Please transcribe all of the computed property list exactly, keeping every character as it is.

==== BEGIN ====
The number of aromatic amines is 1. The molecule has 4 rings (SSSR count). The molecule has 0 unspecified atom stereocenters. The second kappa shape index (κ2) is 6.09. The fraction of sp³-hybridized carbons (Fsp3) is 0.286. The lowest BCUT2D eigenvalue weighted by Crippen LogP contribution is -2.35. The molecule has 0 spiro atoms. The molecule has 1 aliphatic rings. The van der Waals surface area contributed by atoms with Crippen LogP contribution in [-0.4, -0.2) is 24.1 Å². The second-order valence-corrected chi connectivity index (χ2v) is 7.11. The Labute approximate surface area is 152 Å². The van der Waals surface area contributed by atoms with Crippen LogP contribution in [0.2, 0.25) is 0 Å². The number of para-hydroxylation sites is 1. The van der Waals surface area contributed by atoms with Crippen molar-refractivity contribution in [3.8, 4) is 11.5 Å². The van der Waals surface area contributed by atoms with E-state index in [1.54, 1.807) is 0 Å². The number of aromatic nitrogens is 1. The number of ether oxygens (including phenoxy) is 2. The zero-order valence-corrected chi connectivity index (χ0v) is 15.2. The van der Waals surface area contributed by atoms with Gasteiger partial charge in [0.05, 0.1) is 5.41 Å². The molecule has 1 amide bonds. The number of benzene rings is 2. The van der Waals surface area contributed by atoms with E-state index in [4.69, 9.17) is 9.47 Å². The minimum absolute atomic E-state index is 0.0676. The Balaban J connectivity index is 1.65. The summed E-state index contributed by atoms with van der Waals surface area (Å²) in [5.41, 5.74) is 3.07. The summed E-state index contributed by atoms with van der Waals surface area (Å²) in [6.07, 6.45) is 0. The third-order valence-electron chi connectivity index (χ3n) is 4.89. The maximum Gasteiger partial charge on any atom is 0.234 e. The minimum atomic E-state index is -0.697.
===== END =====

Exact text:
The number of aromatic amines is 1. The molecule has 4 rings (SSSR count). The molecule has 0 unspecified atom stereocenters. The second kappa shape index (κ2) is 6.09. The fraction of sp³-hybridized carbons (Fsp3) is 0.286. The lowest BCUT2D eigenvalue weighted by Crippen LogP contribution is -2.35. The molecule has 0 spiro atoms. The molecule has 1 aliphatic rings. The van der Waals surface area contributed by atoms with Crippen LogP contribution in [-0.4, -0.2) is 24.1 Å². The second-order valence-corrected chi connectivity index (χ2v) is 7.11. The Labute approximate surface area is 152 Å². The van der Waals surface area contributed by atoms with Crippen LogP contribution in [0.2, 0.25) is 0 Å². The number of para-hydroxylation sites is 1. The van der Waals surface area contributed by atoms with Crippen molar-refractivity contribution in [3.8, 4) is 11.5 Å². The van der Waals surface area contributed by atoms with E-state index in [1.54, 1.807) is 0 Å². The number of aromatic nitrogens is 1. The number of ether oxygens (including phenoxy) is 2. The zero-order valence-corrected chi connectivity index (χ0v) is 15.2. The van der Waals surface area contributed by atoms with Gasteiger partial charge in [0.05, 0.1) is 5.41 Å². The molecule has 1 amide bonds. The number of benzene rings is 2. The van der Waals surface area contributed by atoms with E-state index in [4.69, 9.17) is 9.47 Å². The minimum absolute atomic E-state index is 0.0676. The Balaban J connectivity index is 1.65. The summed E-state index contributed by atoms with van der Waals surface area (Å²) in [5.41, 5.74) is 3.07. The summed E-state index contributed by atoms with van der Waals surface area (Å²) in [6.07, 6.45) is 0. The third-order valence-electron chi connectivity index (χ3n) is 4.89. The maximum Gasteiger partial charge on any atom is 0.234 e. The minimum atomic E-state index is -0.697.